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Blu-ray and digital distribution not enough to hedge DVD's 2010 decline

Ben Drawbaugh

Despite 2009 being the best box office year of all time hitting a record $10 billion, the Digital Entertainment Group has announced that the home media market continues to lose ground when compared to last year. The first six months of 2010 still managed to earn $8.8 billion for Hollywood, which is still a lot, but it is down 3.3 percent when compared to the first half of 2009. This is despite the fact that Blu-ray revenues were up 83 percent over the same period hitting a new record of $982 million for both sales and rentals. And digital distribution was also up to new heights gaining 23 percent and hitting the new record of $1.1 billion (which includes sales and VOD). Sales were actually almost flat in the second quarter, but it would've taken a lot to make up for the lost ground in the first quarter. This is obviously a white whine as not many industries would complain about only earning over a billion dollars a month and actually transactions were up 2.3 percent, which does indicate there might be a trend towards renting vs buying during hard economic times. The 30 day value rental window imposed by Warner and others might help explain why the second quarter fared better than the first, but one quarter alone isn't enough to call the practice a success. Full release with many more details after the jump.

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Blu-ray Software Sales Up 84 Percent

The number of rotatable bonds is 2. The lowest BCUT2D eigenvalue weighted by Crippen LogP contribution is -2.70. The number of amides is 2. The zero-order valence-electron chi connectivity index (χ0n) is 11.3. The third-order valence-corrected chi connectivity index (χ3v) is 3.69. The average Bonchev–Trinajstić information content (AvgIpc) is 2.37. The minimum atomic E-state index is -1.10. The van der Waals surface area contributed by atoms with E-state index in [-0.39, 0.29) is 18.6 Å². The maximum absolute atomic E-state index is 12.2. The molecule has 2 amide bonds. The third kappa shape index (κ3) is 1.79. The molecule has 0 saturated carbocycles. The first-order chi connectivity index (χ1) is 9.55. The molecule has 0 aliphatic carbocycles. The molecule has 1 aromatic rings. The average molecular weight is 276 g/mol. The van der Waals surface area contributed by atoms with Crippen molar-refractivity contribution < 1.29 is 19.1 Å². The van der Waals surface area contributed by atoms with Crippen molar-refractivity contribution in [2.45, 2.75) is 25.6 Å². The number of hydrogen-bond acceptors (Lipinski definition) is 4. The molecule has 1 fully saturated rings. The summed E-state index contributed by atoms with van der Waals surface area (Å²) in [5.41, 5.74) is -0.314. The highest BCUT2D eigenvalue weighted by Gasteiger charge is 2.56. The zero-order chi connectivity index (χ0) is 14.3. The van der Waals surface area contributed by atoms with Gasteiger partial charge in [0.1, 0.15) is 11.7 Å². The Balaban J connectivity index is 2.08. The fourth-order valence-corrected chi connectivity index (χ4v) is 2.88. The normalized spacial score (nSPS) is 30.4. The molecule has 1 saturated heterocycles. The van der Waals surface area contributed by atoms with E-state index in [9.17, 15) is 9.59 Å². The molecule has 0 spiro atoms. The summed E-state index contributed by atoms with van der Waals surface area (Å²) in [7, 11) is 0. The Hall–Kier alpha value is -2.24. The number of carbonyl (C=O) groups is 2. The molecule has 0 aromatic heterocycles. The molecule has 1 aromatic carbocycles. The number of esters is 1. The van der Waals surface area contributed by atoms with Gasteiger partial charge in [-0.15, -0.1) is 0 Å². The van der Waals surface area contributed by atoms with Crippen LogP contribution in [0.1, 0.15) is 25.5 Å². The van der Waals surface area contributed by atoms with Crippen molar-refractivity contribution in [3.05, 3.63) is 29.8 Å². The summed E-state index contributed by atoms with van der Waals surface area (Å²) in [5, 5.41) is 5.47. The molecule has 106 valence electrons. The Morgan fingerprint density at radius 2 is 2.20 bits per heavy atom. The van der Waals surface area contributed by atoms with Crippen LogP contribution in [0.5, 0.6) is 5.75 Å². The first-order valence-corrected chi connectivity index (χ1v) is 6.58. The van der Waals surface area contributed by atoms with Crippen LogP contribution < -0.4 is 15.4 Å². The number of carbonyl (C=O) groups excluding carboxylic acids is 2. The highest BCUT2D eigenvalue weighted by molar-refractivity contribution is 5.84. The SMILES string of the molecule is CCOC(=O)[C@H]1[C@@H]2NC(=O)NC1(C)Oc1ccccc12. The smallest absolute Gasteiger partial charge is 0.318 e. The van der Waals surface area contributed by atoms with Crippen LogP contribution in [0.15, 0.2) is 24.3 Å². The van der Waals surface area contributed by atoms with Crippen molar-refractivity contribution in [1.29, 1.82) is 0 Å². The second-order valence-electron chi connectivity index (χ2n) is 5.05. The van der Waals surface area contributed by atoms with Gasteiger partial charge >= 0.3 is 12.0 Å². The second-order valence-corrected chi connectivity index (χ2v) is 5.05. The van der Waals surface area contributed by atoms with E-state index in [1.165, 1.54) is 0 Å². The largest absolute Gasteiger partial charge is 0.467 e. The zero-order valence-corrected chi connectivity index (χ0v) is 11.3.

Blu-ray Set-Top Sales Up 103 Percent
Digital Distribution Up 23 Percent

DEG: The Digital Entertainment Group released mid-year U.S. sales figures for the home entertainment industry today. Consumer spending for the first half of 2010 in the home entertainment window for pre-recorded entertainment, which includes DVD, Blu-ray Disc and digital distribution, reached $8.8 billion, off 3.3 percent compared to the same period last year. While down slightly at the mid-year point, consumer spending for home entertainment was nearly flat, down only 0.7 percent, in the second quarter compared to the same period in 2009. Additionally, consumer transactions for home entertainment products were up 2.3 percent for the first half of the year.

Blu-ray Disc continued its strong performance, with sell-through and rental reaching a combined total of $982 million for the first half of the year. Blu-ray Disc sell-through was up 84 percent to $733 million at the mid-year point, compared to the same period last year. Blu-ray Disc sell-through also grew a remarkable 112 percent in the second quarter, to $363 million, compared to second quarter 2009. Packaged media sell-through, which includes DVD and Blu-ray Disc, declined 7.1 percent in the first half of the year compared to the same period last year. In the second quarter, packaged media sell-through declined only 3 percent compared to second quarter 2009.

Digital distribution maintained its steady rise with electronic sell-through (EST) up 36.9 percent to $285 million and video-on-demand (VOD) up 19.1 percent to $865 million in the first half of the year, a combined growth of 23.1 percent to $1.1 billion. This is the first time that digital distribution surpassed the $1 billion mark in the first six months of the year.

Blu-ray Disc hardware sales continued to climb in the first half of the year, selling almost 2 million set-top units, an increase of 103 percent over the same period last year. This brings the total installed base of Blu-ray Disc playback devices in the U.S. to 19.4 million units.

"The growth of Blu-ray, both hardware and software, continued to dominate the home entertainment landscape in the first half," said Ron Sanders, President, DEG and President, Warner Home Video. "Clearly, we are still grappling with a challenging marketplace and a tough economy, but overall the trends that we are seeing are encouraging."